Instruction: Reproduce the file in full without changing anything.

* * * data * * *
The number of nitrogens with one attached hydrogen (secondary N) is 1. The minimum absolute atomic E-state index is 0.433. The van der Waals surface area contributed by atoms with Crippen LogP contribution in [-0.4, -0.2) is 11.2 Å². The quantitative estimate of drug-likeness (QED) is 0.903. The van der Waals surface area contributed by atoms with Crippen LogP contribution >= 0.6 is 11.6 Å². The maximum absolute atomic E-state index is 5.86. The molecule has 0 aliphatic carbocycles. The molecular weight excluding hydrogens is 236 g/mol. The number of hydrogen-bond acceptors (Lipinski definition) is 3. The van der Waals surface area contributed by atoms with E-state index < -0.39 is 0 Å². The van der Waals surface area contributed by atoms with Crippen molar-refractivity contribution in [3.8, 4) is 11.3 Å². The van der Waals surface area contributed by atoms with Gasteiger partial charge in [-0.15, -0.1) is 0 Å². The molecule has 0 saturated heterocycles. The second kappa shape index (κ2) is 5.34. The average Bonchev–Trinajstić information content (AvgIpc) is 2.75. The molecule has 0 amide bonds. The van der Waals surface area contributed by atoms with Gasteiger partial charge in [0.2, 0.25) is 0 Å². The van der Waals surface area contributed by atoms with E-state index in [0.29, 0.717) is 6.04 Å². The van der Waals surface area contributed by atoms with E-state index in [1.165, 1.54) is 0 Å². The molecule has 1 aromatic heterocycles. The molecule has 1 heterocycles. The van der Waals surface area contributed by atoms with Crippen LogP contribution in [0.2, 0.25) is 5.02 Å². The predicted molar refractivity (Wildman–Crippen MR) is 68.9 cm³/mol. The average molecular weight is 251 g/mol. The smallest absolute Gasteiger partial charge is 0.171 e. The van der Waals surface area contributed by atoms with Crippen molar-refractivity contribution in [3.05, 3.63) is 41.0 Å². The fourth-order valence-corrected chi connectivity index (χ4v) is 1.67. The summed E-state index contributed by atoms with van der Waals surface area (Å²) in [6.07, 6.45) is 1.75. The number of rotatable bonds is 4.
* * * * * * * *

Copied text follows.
The number of nitrogens with one attached hydrogen (secondary N) is 1. The minimum absolute atomic E-state index is 0.433. The van der Waals surface area contributed by atoms with Crippen LogP contribution in [-0.4, -0.2) is 11.2 Å². The quantitative estimate of drug-likeness (QED) is 0.903. The van der Waals surface area contributed by atoms with Crippen LogP contribution >= 0.6 is 11.6 Å². The maximum absolute atomic E-state index is 5.86. The molecule has 0 aliphatic carbocycles. The molecular weight excluding hydrogens is 236 g/mol. The number of hydrogen-bond acceptors (Lipinski definition) is 3. The van der Waals surface area contributed by atoms with E-state index < -0.39 is 0 Å². The van der Waals surface area contributed by atoms with Crippen molar-refractivity contribution in [3.8, 4) is 11.3 Å². The van der Waals surface area contributed by atoms with Gasteiger partial charge in [-0.15, -0.1) is 0 Å². The molecule has 0 saturated heterocycles. The second kappa shape index (κ2) is 5.34. The average Bonchev–Trinajstić information content (AvgIpc) is 2.75. The molecule has 0 amide bonds. The van der Waals surface area contributed by atoms with Gasteiger partial charge in [0.2, 0.25) is 0 Å². The van der Waals surface area contributed by atoms with E-state index in [0.29, 0.717) is 6.04 Å². The van der Waals surface area contributed by atoms with E-state index in [1.165, 1.54) is 0 Å². The molecule has 1 aromatic heterocycles. The molecule has 1 heterocycles. The van der Waals surface area contributed by atoms with Crippen LogP contribution in [0.2, 0.25) is 5.02 Å². The predicted molar refractivity (Wildman–Crippen MR) is 68.9 cm³/mol. The average molecular weight is 251 g/mol. The smallest absolute Gasteiger partial charge is 0.171 e. The van der Waals surface area contributed by atoms with Crippen molar-refractivity contribution in [3.05, 3.63) is 41.0 Å². The fourth-order valence-corrected chi connectivity index (χ4v) is 1.67. The summed E-state index contributed by atoms with van der Waals surface area (Å²) in [6.07, 6.45) is 1.75. The number of rotatable bonds is 4.